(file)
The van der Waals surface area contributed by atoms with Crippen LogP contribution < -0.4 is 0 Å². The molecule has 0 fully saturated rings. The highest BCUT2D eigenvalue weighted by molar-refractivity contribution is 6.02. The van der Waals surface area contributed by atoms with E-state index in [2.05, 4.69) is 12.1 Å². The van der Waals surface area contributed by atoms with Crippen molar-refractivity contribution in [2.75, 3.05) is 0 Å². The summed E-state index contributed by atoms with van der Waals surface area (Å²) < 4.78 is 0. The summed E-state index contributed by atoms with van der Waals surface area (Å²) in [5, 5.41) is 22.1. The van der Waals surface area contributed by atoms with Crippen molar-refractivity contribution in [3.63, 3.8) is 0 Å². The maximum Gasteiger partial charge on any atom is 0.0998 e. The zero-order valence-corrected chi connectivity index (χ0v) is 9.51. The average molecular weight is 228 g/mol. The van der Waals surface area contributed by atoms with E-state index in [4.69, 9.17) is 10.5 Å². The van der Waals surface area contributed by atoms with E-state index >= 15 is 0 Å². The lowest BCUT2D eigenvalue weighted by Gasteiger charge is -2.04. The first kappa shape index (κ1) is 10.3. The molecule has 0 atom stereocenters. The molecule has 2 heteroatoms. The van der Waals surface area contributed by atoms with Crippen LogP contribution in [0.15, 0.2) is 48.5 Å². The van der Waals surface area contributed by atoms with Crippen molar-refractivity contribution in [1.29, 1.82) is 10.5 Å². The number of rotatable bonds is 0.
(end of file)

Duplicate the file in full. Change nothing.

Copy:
The van der Waals surface area contributed by atoms with Crippen LogP contribution < -0.4 is 0 Å². The molecule has 0 fully saturated rings. The highest BCUT2D eigenvalue weighted by molar-refractivity contribution is 6.02. The van der Waals surface area contributed by atoms with E-state index in [2.05, 4.69) is 12.1 Å². The van der Waals surface area contributed by atoms with Crippen molar-refractivity contribution in [2.75, 3.05) is 0 Å². The summed E-state index contributed by atoms with van der Waals surface area (Å²) < 4.78 is 0. The summed E-state index contributed by atoms with van der Waals surface area (Å²) in [5, 5.41) is 22.1. The van der Waals surface area contributed by atoms with Crippen molar-refractivity contribution in [3.63, 3.8) is 0 Å². The maximum Gasteiger partial charge on any atom is 0.0998 e. The zero-order valence-corrected chi connectivity index (χ0v) is 9.51. The average molecular weight is 228 g/mol. The van der Waals surface area contributed by atoms with E-state index in [4.69, 9.17) is 10.5 Å². The van der Waals surface area contributed by atoms with E-state index >= 15 is 0 Å². The lowest BCUT2D eigenvalue weighted by Gasteiger charge is -2.04. The first kappa shape index (κ1) is 10.3. The molecule has 0 atom stereocenters. The molecule has 2 heteroatoms. The van der Waals surface area contributed by atoms with Crippen LogP contribution in [0.15, 0.2) is 48.5 Å². The van der Waals surface area contributed by atoms with Crippen molar-refractivity contribution in [1.29, 1.82) is 10.5 Å². The number of rotatable bonds is 0.